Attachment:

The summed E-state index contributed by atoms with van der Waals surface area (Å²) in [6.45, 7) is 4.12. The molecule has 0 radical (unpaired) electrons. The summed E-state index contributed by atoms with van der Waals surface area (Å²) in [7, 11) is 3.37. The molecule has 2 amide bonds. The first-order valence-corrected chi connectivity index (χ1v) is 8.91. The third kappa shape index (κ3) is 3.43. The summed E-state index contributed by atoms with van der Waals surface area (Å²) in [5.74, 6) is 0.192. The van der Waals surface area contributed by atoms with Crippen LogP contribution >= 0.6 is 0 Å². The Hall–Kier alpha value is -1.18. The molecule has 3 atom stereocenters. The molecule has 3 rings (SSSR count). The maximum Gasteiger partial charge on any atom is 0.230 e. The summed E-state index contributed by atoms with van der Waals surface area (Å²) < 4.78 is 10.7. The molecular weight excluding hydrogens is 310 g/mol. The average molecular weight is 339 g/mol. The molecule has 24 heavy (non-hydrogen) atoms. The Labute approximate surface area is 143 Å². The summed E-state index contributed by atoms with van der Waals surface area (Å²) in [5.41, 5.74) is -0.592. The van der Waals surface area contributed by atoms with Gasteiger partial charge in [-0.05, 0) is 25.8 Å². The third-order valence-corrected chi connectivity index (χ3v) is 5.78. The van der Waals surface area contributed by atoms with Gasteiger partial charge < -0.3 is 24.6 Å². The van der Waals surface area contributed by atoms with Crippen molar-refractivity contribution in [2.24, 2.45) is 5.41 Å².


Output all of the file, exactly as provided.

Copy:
The summed E-state index contributed by atoms with van der Waals surface area (Å²) in [6.45, 7) is 4.12. The molecule has 0 radical (unpaired) electrons. The summed E-state index contributed by atoms with van der Waals surface area (Å²) in [7, 11) is 3.37. The molecule has 2 amide bonds. The first-order valence-corrected chi connectivity index (χ1v) is 8.91. The third kappa shape index (κ3) is 3.43. The summed E-state index contributed by atoms with van der Waals surface area (Å²) in [5.74, 6) is 0.192. The van der Waals surface area contributed by atoms with Crippen LogP contribution >= 0.6 is 0 Å². The Hall–Kier alpha value is -1.18. The molecule has 3 atom stereocenters. The molecule has 3 rings (SSSR count). The maximum Gasteiger partial charge on any atom is 0.230 e. The summed E-state index contributed by atoms with van der Waals surface area (Å²) < 4.78 is 10.7. The molecular weight excluding hydrogens is 310 g/mol. The average molecular weight is 339 g/mol. The molecule has 24 heavy (non-hydrogen) atoms. The Labute approximate surface area is 143 Å². The summed E-state index contributed by atoms with van der Waals surface area (Å²) in [5.41, 5.74) is -0.592. The van der Waals surface area contributed by atoms with Gasteiger partial charge in [-0.05, 0) is 25.8 Å². The third-order valence-corrected chi connectivity index (χ3v) is 5.78. The van der Waals surface area contributed by atoms with Gasteiger partial charge < -0.3 is 24.6 Å². The van der Waals surface area contributed by atoms with Crippen molar-refractivity contribution in [2.24, 2.45) is 5.41 Å².